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Charles Schwab (NYSE:SCHW) will release its quarterly performance figures on the 15th of April. The company has been able to maintain stable revenue growth over the past several years but lagged its guidance of 8% revenue growth in 2012 by nearly 4%.
During its winter business update, Walt Bettinger II, CEO of Charles Schwab, claimed that the company could achieve a revenue growth of about 10% in 2013 if its baseline scenario — which includes an improvement in trading volumes — plays out. However, we believe that even though trading volumes have improved during the first two months of this year, the improvement is not large enough to justify a 10% y-o-y revenue growth. We are also concerned about Schwab’s slow pace of adding net new accounts compared to its peers and are closely watching its rate of asset gathering.
We expect this earnings release to be crucial in providing more insights about these operating metrics. The company’s performance in this quarter is likely set the tone for the remainder of 2013.
Trading Levels Are Higher, But Not High Enough
Trading activity has shown some improvement in 2013 but is still significantly below its peak levels. During the first two months of this year, the trading volumes have increased marginally and the company reported that its daily average volumes for February were 506,000 shares, up 1% y-o-y. That is the highest level of trading activity since October 2011. However, it is still far below the levels required for a meaningful uptick in trading commission revenues. Accordingly, we expect Schwab’s trading commission revenues to register a low single digit increase in this quarter.
Schwab Lags Behind Peers In Adding Net New Accounts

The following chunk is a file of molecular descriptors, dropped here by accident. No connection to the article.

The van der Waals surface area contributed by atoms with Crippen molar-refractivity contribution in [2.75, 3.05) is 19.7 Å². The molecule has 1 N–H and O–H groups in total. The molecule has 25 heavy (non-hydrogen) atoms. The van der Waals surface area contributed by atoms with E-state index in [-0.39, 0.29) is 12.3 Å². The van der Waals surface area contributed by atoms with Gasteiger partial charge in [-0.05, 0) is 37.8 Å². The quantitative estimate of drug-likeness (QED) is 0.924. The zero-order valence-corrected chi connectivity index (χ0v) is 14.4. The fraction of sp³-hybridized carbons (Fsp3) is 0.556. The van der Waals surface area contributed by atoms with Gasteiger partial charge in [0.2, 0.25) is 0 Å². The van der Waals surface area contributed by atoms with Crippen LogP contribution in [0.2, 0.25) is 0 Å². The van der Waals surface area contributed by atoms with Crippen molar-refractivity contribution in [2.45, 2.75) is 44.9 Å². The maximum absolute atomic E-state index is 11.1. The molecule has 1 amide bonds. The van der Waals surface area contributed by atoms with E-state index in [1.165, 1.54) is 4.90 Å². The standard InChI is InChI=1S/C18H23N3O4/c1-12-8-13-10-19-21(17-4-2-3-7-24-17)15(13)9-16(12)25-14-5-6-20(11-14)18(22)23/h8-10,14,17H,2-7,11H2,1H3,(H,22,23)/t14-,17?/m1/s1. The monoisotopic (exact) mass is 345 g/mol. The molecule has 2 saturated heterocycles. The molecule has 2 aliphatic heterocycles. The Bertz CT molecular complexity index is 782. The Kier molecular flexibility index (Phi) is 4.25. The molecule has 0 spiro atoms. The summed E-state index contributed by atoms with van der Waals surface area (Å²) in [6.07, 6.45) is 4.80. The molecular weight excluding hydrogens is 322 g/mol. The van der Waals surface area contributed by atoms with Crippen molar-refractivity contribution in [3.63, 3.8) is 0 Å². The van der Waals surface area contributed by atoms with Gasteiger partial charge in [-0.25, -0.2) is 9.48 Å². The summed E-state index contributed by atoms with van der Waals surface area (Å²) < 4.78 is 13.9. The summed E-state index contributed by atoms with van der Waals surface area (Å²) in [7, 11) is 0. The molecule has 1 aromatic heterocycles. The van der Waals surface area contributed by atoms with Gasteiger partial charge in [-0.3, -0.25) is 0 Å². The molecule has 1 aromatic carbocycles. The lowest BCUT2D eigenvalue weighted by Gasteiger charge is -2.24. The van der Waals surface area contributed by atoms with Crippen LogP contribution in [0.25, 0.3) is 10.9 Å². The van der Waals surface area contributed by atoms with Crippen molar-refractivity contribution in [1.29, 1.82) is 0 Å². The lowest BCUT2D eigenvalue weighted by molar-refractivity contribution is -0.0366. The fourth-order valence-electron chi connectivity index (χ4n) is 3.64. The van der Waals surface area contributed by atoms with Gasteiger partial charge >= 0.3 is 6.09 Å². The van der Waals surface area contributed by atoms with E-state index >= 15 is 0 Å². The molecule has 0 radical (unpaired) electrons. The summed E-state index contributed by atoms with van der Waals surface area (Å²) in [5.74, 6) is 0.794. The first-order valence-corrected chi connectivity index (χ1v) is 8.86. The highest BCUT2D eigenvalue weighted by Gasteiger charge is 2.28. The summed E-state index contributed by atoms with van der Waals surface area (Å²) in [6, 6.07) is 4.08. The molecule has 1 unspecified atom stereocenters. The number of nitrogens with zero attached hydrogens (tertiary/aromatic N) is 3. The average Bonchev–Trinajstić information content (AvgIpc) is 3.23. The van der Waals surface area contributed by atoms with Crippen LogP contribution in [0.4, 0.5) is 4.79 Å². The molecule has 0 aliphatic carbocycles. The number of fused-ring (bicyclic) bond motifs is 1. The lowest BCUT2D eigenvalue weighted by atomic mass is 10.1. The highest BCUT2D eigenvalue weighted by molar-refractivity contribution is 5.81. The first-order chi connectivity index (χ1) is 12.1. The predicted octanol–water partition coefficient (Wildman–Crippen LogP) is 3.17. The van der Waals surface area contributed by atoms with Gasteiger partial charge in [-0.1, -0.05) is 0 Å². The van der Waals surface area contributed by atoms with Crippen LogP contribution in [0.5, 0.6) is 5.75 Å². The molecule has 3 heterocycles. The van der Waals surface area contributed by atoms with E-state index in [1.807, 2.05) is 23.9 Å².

An area of concern for us regarding Schwab is its seemingly low pace of attracting net new brokerage accounts when compared to competitors. Schwab added just 4,000 brokerage accounts in the fourth quarter of 2012 on a net basis and was far behind E*Trade (NASDAQ:NDAQ) on this metric. E*Trade, which is a much smaller player than Schwab, attracted nearly 10,000 brokerage accounts on a net basis during the same period.  The lower figure for Schwab could signal that its customer attrition rates are high and we will continue to monitor this theme over the next few quarters.
Schwab has already announced a restructuring of the field sales incentive structure in February, and we expect this action to result in better customer acquisition and retention going forward (discussed in detail below). However, for 1Q12 release we expect the company to continue lagging behind E*Trade in terms of net new accounts.
Asset Gathering Is Strong But The Pace Is Declining
One area that Schwab has performed exceedingly well in the recent years is the rate at which it has managed to gather assets. However, the pace of attracting new assets declined in 2012. The firm attracted nearly $140 billion in net new assets in 2012, thanks to an exceptionally good fourth quarter in which a lot customers brought forward their incomes to save capital gains taxes and invested the money with Schwab. However, that number is still down by about 4% from the year-ago figure of $146 billion.
Since the window of opportunity for saving capital gains has already closed, we believe that the heightened asset gathering activity seen in the fourth quarter of 2012 will not be repeated again. Therefore, we expect the asset gathering pace to decline quarter over quarter. Schwab has already reported net new assets of over $30 billion for the first two months of 2013, and we expect its net new assets for 1Q13 to at least surpass its 1Q12 figures of $39 billion but stay significantly below the 4Q12 figure of $64.4 billion.
Expect A Bump In Compensation Costs
As mentioned earlier, the company has stated that it intends to recalibrate the incentive structures of its field sales in the first quarter of 2013 and compensation expenses are expected to be elevated going forward by around $10 million pre-tax due to this factor.
The increase in compensation costs related to field sales teams may however be a good thing because it is likely to encourage Schwab’s sales teams and result in the company attracting more assets and brokerage accounts over the longer term.
The company has also announced that it has funded its entire annual contribution of approximately $10 million to employee health savings accounts (HSAs) in the first quarter and also expects to record another $10 million as a one-time compensation expense which is related to a previously-announced change in the vesting of equity incentives for retirement-eligible employees.
Thus we are likely to see elevated levels of corporate expenses in the upcoming earnings release. The following quarters’ earnings figures should however benefit from reduced contribution to HSA accounts.
Our current price estimate for the company is at around $15 and will be updated after the earnings release.Notes: